Learn more about ways to put your data to work on the most scalable, trusted, and secure cloud.

Business Intelligence

With so much diverse data available, why do so many companies still struggle to embrace the real-time, data-driven decision-making they need to be more agile? One thing is clear: The challenge isn’t solved by technology alone.

“You can’t buy transformation,” says Tom Godden, Principal Technical Evangelist with the Enterprise Strategy team at AWS. “Real change doesn’t come just from new technology—it comes from rethinking your processes, which are enabled by the technology.”

Godden offers three tips to help organizations break down data silos, improve data quality, and overcome other longstanding data challenges to foster a culture of decision-making that drives business agility.

1. Build the foundation for managing data in real-time.

A modern data strategy must emphasize data quality at the source of origin, rather than traditional methods of cleansing and normalizing at the point of consumption. Make sure you have the proper infrastructure, tools, and services in place to capture data from a variety of sources, ensure the quality of the data you’re collecting, and manage it securely, end to end.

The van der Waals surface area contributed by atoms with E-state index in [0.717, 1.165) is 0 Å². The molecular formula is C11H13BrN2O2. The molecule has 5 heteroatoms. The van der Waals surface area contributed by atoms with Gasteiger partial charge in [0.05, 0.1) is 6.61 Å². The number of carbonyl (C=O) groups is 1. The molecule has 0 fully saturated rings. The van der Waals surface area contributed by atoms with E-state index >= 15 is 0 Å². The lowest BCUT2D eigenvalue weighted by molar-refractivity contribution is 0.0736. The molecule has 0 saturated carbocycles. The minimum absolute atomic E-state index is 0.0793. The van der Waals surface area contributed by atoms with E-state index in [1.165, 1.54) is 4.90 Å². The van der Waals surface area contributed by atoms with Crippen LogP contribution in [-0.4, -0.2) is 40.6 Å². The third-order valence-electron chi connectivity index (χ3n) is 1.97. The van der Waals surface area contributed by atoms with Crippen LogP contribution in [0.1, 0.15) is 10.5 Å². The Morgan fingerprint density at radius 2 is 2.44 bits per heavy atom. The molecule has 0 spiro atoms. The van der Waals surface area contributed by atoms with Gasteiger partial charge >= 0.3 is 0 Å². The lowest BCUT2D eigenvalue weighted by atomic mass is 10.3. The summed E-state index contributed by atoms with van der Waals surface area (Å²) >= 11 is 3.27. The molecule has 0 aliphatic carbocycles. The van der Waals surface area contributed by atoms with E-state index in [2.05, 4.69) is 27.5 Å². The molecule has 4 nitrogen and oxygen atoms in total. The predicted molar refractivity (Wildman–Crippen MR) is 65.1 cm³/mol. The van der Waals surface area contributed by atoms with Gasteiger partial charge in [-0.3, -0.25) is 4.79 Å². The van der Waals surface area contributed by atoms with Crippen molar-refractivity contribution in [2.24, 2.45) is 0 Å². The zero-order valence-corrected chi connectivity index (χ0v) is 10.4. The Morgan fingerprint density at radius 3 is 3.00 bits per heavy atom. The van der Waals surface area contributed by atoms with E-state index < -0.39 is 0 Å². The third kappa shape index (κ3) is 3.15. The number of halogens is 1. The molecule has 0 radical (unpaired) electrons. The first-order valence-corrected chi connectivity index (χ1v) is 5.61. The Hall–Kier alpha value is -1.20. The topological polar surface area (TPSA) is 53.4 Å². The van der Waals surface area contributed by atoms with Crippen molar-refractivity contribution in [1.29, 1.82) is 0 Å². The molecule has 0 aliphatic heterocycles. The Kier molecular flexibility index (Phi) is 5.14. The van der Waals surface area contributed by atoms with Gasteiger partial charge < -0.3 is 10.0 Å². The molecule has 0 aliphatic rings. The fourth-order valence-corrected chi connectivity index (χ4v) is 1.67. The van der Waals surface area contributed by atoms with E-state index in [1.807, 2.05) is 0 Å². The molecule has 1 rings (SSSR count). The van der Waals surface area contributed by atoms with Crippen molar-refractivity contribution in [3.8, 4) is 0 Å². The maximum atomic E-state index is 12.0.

The technical underpinnings of a modern data strategy include cloud-based databases, data lakes, and data warehouses; artificial intelligence and machine learning (AI/ML) tools; and analytics. The infrastructure must be supported by a comprehensive plan to manage, access, analyze, and protect data across its entire lifecycle, with fully automated processes and robust integration to make data actionable across the organization.

“It may sound obvious, but if you do not build the right processes to capture all the data, you can’t act on the data,” says Godden.

2. Don’t just democratize data – democratize the decisions based on that data.

Investing in the data management infrastructure, tools, and processes necessary to capture data in real-time through a variety of data feeds and devices is just the first step. If you aren’t simultaneously creating a culture that allows people to act on data, you’re just creating frustration.

To that end, avoid “reporting ghost towns” that require people to stop what they’re doing and access a different tool for insights. Instead, build analytics capabilities directly into their workflows, with context, so they can easily apply the insights to their daily activities.

3. Provide the types of guardrails that spur innovation instead of inhibiting it.

Building automated processes for metadata, including information on data lineage and shelf life, builds confidence in the data. By storing data in its raw or native format, you can apply access policies to individuals without having to modify the data.